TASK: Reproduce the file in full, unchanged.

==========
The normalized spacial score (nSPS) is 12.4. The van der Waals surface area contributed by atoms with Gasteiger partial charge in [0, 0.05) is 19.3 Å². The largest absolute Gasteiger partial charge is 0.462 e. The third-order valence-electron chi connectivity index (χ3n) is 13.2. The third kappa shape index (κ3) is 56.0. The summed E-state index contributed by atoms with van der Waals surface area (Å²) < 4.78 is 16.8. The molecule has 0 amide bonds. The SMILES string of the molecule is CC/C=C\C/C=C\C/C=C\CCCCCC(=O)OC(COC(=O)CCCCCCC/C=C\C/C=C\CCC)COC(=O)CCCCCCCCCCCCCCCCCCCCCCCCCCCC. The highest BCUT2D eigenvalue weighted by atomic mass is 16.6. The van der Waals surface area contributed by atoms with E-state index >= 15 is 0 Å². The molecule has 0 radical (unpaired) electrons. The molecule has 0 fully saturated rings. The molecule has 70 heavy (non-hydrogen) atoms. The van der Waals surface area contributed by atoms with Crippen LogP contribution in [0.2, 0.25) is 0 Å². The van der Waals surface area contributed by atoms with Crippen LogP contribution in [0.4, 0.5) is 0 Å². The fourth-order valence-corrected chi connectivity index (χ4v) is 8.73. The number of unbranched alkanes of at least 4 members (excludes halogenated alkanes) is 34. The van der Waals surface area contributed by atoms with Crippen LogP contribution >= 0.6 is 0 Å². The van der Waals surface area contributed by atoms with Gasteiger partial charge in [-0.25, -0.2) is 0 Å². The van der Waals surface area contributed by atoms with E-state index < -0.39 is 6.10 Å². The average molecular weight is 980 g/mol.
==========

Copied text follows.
The normalized spacial score (nSPS) is 12.4. The van der Waals surface area contributed by atoms with Gasteiger partial charge in [0, 0.05) is 19.3 Å². The largest absolute Gasteiger partial charge is 0.462 e. The third-order valence-electron chi connectivity index (χ3n) is 13.2. The third kappa shape index (κ3) is 56.0. The summed E-state index contributed by atoms with van der Waals surface area (Å²) < 4.78 is 16.8. The molecule has 0 amide bonds. The SMILES string of the molecule is CC/C=C\C/C=C\C/C=C\CCCCCC(=O)OC(COC(=O)CCCCCCC/C=C\C/C=C\CCC)COC(=O)CCCCCCCCCCCCCCCCCCCCCCCCCCCC. The highest BCUT2D eigenvalue weighted by atomic mass is 16.6. The van der Waals surface area contributed by atoms with E-state index >= 15 is 0 Å². The molecule has 0 radical (unpaired) electrons. The molecule has 0 fully saturated rings. The molecule has 70 heavy (non-hydrogen) atoms. The van der Waals surface area contributed by atoms with Crippen LogP contribution in [0.2, 0.25) is 0 Å². The van der Waals surface area contributed by atoms with Crippen LogP contribution in [0.4, 0.5) is 0 Å². The fourth-order valence-corrected chi connectivity index (χ4v) is 8.73. The number of unbranched alkanes of at least 4 members (excludes halogenated alkanes) is 34. The van der Waals surface area contributed by atoms with Crippen LogP contribution >= 0.6 is 0 Å². The van der Waals surface area contributed by atoms with Gasteiger partial charge in [-0.25, -0.2) is 0 Å². The van der Waals surface area contributed by atoms with E-state index < -0.39 is 6.10 Å². The average molecular weight is 980 g/mol.